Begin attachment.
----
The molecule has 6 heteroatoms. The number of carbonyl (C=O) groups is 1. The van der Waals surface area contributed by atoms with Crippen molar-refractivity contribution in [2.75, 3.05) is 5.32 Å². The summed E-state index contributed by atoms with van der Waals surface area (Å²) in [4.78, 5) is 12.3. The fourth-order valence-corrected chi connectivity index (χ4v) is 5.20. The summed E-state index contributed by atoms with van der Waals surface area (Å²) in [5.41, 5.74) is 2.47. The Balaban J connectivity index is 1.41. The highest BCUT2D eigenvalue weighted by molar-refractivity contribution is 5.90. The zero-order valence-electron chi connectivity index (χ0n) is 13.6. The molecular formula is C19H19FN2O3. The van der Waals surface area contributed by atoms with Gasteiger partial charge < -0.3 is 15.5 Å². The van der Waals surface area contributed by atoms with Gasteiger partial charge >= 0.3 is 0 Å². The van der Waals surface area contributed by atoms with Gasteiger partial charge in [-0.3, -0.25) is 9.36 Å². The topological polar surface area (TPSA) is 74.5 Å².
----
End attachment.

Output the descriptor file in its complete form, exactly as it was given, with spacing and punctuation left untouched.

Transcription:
The molecule has 6 heteroatoms. The number of carbonyl (C=O) groups is 1. The van der Waals surface area contributed by atoms with Crippen molar-refractivity contribution in [2.75, 3.05) is 5.32 Å². The summed E-state index contributed by atoms with van der Waals surface area (Å²) in [4.78, 5) is 12.3. The fourth-order valence-corrected chi connectivity index (χ4v) is 5.20. The summed E-state index contributed by atoms with van der Waals surface area (Å²) in [5.41, 5.74) is 2.47. The Balaban J connectivity index is 1.41. The highest BCUT2D eigenvalue weighted by molar-refractivity contribution is 5.90. The zero-order valence-electron chi connectivity index (χ0n) is 13.6. The molecular formula is C19H19FN2O3. The van der Waals surface area contributed by atoms with Gasteiger partial charge < -0.3 is 15.5 Å². The van der Waals surface area contributed by atoms with Gasteiger partial charge >= 0.3 is 0 Å². The van der Waals surface area contributed by atoms with Gasteiger partial charge in [-0.3, -0.25) is 9.36 Å². The topological polar surface area (TPSA) is 74.5 Å².